Kowalezyk v. Walsh, 482 F. Supp. 959 (D. Mass. 1979)

U.S. District Court for the District of Massachusetts - 482 F. Supp. 959 (D. Mass. 1979)
December 26, 1979

482 F. Supp. 959 (1979)

J. R. WALSH et al.

Civ. A. No. 77-3426-Mc.

United States District Court, D. Massachusetts.

December 26, 1979.

*960 John W. Kowalezyk, pro se.

Warren H. Pyle, Barry R. McDonough, David J. Hatem, Parker, Coulter, Daley & White, Bruce A. Singal, Asst. U. S. Atty., Boston, Mass., for defendants.


McNAUGHT, District Judge.

This matter came on to be heard on motions to dismiss filed by the defendants Herbert L. Marx, Jr., Referee, J. R. Walsh, Senior Director of Labor Relations for Conrail, the successor in interest to the Penn Central Railroad, employer of the plaintiff John W. Kowalezyk, and Harold J. Buoy, president of the Blacksmith's Union of which plaintiff had been a member.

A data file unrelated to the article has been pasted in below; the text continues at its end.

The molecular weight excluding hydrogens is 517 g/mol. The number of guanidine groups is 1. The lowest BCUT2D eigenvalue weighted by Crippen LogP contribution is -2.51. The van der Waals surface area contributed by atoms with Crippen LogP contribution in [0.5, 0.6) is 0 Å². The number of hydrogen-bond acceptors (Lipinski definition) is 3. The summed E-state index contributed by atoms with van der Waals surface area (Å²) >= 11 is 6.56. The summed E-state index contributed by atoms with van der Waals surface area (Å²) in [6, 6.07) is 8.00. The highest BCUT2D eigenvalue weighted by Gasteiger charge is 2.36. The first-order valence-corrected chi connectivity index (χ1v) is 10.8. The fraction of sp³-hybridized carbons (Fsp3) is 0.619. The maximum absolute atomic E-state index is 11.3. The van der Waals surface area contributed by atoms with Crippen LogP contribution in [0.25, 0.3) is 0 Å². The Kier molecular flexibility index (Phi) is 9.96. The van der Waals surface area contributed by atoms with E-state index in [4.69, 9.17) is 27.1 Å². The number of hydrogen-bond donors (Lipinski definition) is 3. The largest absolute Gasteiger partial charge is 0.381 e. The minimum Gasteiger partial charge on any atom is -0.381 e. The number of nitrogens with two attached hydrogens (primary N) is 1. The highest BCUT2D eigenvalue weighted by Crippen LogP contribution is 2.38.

The history of this action is long and involved. A complaint was filed by the plaintiff on November 8, 1977. In it he sought review of an award of the National Railroad Adjustment Board. The principal ground of attack upon the complaint is the contention that attempted review of this particular award of the National Railroad Adjustment Board does not fall within the scope of this court's subject matter jurisdiction. Title 45, U.S.C. § 153 First (q).